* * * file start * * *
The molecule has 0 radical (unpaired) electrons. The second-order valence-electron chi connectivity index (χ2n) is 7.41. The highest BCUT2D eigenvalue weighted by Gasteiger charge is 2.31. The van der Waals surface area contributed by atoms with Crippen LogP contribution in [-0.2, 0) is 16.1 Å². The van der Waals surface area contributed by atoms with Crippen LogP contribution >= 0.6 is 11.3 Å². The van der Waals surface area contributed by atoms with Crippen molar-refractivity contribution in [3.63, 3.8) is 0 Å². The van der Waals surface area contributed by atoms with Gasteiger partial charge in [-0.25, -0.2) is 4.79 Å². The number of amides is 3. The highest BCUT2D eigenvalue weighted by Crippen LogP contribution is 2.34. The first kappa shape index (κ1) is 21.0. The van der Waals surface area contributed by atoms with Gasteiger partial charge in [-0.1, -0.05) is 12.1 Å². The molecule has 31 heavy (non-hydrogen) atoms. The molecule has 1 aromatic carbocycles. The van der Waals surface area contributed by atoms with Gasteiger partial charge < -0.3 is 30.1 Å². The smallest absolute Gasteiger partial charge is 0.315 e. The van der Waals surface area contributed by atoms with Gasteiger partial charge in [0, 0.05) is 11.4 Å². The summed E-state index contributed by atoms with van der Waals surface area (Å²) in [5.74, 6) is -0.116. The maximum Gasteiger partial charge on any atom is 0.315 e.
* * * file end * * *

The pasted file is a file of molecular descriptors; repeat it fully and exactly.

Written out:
The molecule has 0 radical (unpaired) electrons. The second-order valence-electron chi connectivity index (χ2n) is 7.41. The highest BCUT2D eigenvalue weighted by Gasteiger charge is 2.31. The van der Waals surface area contributed by atoms with Crippen LogP contribution in [-0.2, 0) is 16.1 Å². The van der Waals surface area contributed by atoms with Crippen LogP contribution >= 0.6 is 11.3 Å². The van der Waals surface area contributed by atoms with Crippen molar-refractivity contribution in [3.63, 3.8) is 0 Å². The van der Waals surface area contributed by atoms with Gasteiger partial charge in [-0.25, -0.2) is 4.79 Å². The number of amides is 3. The highest BCUT2D eigenvalue weighted by Crippen LogP contribution is 2.34. The first kappa shape index (κ1) is 21.0. The van der Waals surface area contributed by atoms with Gasteiger partial charge in [-0.1, -0.05) is 12.1 Å². The molecule has 31 heavy (non-hydrogen) atoms. The molecule has 1 aromatic carbocycles. The van der Waals surface area contributed by atoms with Gasteiger partial charge < -0.3 is 30.1 Å². The smallest absolute Gasteiger partial charge is 0.315 e. The van der Waals surface area contributed by atoms with Gasteiger partial charge in [0, 0.05) is 11.4 Å². The summed E-state index contributed by atoms with van der Waals surface area (Å²) in [5.74, 6) is -0.116. The maximum Gasteiger partial charge on any atom is 0.315 e.